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5 definitions found
 for entropy
From The Collaborative International Dictionary of English v.0.48 :

  Entropy \En"tro*py\, n. [Gr. ? a turning in; ? in + ? a turn,
     fr. ? to turn.] (Thermodynamics)
     A certain property of a body, expressed as a measurable
     quantity, such that when there is no communication of heat
     the quantity remains constant, but when heat enters or leaves
     the body the quantity increases or diminishes. If a small
     amount, h, of heat enters the body when its temperature is t
     in the thermodynamic scale the entropy of the body is
     increased by h / t. The entropy is regarded as measured from
     some standard temperature and pressure. Sometimes called the
     thermodynamic function.
     [1913 Webster]
           The entropy of the universe tends towards a maximum.
     [1913 Webster]

From The Collaborative International Dictionary of English v.0.48 :

  Heat \Heat\ (h[=e]t), n. [OE. hete, h[ae]te, AS. h[=ae]tu,
     h[=ae]to, fr. h[=a]t hot; akin to OHG. heizi heat, Dan. hede,
     Sw. hetta. See Hot.]
     1. A force in nature which is recognized in various effects,
        but especially in the phenomena of fusion and evaporation,
        and which, as manifested in fire, the sun's rays,
        mechanical action, chemical combination, etc., becomes
        directly known to us through the sense of feeling. In its
        nature heat is a mode of motion, being in general a form
        of molecular disturbance or vibration. It was formerly
        supposed to be a subtile, imponderable fluid, to which was
        given the name caloric.
        [1913 Webster]
     Note: As affecting the human body, heat produces different
           sensations, which are called by different names, as
           heat or sensible heat, warmth, cold, etc., according to
           its degree or amount relatively to the normal
           temperature of the body.
           [1913 Webster]
     2. The sensation caused by the force or influence of heat
        when excessive, or above that which is normal to the human
        body; the bodily feeling experienced on exposure to fire,
        the sun's rays, etc.; the reverse of cold.
        [1913 Webster]
     3. High temperature, as distinguished from low temperature,
        or cold; as, the heat of summer and the cold of winter;
        heat of the skin or body in fever, etc.
        [1913 Webster]
              Else how had the world . . .
              Avoided pinching cold and scorching heat! --Milton.
        [1913 Webster]
     4. Indication of high temperature; appearance, condition, or
        color of a body, as indicating its temperature; redness;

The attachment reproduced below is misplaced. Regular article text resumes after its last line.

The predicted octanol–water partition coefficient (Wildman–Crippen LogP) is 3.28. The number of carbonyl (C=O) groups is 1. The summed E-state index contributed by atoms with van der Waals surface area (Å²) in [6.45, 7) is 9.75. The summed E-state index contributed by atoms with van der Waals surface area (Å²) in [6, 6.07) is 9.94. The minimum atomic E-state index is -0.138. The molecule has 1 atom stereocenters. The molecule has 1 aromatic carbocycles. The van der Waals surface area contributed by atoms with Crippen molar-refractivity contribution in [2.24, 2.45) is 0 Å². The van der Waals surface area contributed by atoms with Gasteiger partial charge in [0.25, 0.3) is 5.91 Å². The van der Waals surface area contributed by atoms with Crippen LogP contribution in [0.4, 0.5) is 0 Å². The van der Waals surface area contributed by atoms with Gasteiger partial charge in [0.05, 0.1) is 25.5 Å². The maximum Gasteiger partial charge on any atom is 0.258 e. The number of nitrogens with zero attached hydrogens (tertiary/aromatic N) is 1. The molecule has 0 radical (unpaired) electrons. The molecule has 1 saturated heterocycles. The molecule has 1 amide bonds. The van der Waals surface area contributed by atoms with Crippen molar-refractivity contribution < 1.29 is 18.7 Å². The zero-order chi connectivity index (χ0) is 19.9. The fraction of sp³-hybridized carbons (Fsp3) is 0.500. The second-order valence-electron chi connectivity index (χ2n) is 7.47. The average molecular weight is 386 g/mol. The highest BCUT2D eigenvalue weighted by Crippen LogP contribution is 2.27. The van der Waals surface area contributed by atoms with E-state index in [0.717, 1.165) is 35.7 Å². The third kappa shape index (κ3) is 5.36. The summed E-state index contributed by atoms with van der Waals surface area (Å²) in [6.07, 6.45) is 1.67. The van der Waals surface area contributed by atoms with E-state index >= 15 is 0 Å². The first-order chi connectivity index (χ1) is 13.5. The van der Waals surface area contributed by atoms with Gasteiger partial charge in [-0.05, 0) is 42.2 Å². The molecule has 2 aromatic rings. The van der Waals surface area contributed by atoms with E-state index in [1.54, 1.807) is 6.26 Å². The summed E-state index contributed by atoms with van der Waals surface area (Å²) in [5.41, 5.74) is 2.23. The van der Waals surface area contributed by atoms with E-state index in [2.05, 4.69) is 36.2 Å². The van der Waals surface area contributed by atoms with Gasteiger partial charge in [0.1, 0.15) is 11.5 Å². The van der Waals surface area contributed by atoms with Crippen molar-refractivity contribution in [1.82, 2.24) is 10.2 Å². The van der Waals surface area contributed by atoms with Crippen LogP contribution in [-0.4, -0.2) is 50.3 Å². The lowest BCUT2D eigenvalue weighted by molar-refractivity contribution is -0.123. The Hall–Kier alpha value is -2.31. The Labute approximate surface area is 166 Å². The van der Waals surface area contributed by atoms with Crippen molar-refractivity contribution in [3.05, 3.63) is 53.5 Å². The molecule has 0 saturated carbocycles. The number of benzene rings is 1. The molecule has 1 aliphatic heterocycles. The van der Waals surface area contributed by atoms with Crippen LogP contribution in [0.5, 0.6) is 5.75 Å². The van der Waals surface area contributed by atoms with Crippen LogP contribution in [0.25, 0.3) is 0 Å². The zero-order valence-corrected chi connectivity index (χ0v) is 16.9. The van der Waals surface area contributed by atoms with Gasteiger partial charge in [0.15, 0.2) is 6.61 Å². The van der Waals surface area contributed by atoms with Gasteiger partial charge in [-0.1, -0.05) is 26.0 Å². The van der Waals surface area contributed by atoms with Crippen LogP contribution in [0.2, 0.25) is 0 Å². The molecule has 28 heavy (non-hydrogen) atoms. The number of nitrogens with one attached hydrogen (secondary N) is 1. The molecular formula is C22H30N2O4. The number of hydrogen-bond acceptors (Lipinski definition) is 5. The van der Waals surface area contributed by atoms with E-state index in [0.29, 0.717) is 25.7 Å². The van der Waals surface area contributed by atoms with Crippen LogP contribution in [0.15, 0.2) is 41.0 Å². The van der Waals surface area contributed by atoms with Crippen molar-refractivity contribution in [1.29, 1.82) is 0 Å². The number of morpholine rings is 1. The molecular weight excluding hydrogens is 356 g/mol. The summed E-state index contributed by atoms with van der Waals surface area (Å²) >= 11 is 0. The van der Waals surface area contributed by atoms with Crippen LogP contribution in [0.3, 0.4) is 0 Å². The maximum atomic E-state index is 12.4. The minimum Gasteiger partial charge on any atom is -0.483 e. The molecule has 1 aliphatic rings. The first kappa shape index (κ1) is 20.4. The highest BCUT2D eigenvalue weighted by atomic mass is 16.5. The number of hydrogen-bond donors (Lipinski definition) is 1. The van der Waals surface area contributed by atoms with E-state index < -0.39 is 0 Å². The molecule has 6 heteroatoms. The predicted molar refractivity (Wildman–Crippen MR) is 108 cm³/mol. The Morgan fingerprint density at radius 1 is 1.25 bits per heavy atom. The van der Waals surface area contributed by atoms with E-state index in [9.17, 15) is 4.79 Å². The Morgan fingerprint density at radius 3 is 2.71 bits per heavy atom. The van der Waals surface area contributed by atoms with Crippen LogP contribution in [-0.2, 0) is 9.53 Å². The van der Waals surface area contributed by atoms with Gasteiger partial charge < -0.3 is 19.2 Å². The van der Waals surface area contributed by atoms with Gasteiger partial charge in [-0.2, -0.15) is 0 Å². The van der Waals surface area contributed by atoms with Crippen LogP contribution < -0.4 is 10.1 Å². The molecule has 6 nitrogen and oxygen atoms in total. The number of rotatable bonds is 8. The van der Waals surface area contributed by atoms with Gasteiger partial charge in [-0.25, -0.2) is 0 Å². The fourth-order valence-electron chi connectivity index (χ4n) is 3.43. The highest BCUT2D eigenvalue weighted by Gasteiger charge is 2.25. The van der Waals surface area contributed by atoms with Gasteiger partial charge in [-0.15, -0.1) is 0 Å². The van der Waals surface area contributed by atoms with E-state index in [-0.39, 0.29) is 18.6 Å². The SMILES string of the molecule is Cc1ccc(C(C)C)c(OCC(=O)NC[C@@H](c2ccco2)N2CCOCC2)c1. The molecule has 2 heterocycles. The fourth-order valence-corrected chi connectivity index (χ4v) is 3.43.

high color; flush; degree of temperature to which
        something is heated, as indicated by appearance,
        condition, or otherwise.
        [1913 Webster]
              It has raised . . . heats in their faces. --Addison.
        [1913 Webster]
              The heats smiths take of their iron are a blood-red
              heat, a white-flame heat, and a sparkling or welding
              heat.                                 --Moxon.
        [1913 Webster]
     5. A single complete operation of heating, as at a forge or
        in a furnace; as, to make a horseshoe in a certain number
        of heats.
        [1913 Webster]
     6. A violent action unintermitted; a single effort; a single
        course in a race that consists of two or more courses; as,
        he won two heats out of three.
        [1913 Webster]
              Many causes . . . for refreshment betwixt the heats.
        [1913 Webster]
              [He] struck off at one heat the matchless tale of
              "Tam o' Shanter."                     --J. C.
        [1913 Webster]
     7. Utmost violence; rage; vehemence; as, the heat of battle
        or party. "The heat of their division." --Shak.
        [1913 Webster]
     8. Agitation of mind; inflammation or excitement;
        exasperation. "The heat and hurry of his rage." --South.
        [1913 Webster]
     9. Animation, as in discourse; ardor; fervency; as, in the
        heat of argument.
        [1913 Webster]
              With all the strength and heat of eloquence.
        [1913 Webster]
     10. (Zool.) Sexual excitement in animals; readiness for
         sexual activity; estrus or rut.
         [1913 Webster +PJC]
     11. Fermentation.
         [1913 Webster]
     12. Strong psychological pressure, as in a police
         investigation; as, when they turned up the heat, he took
         it on the lam. [slang]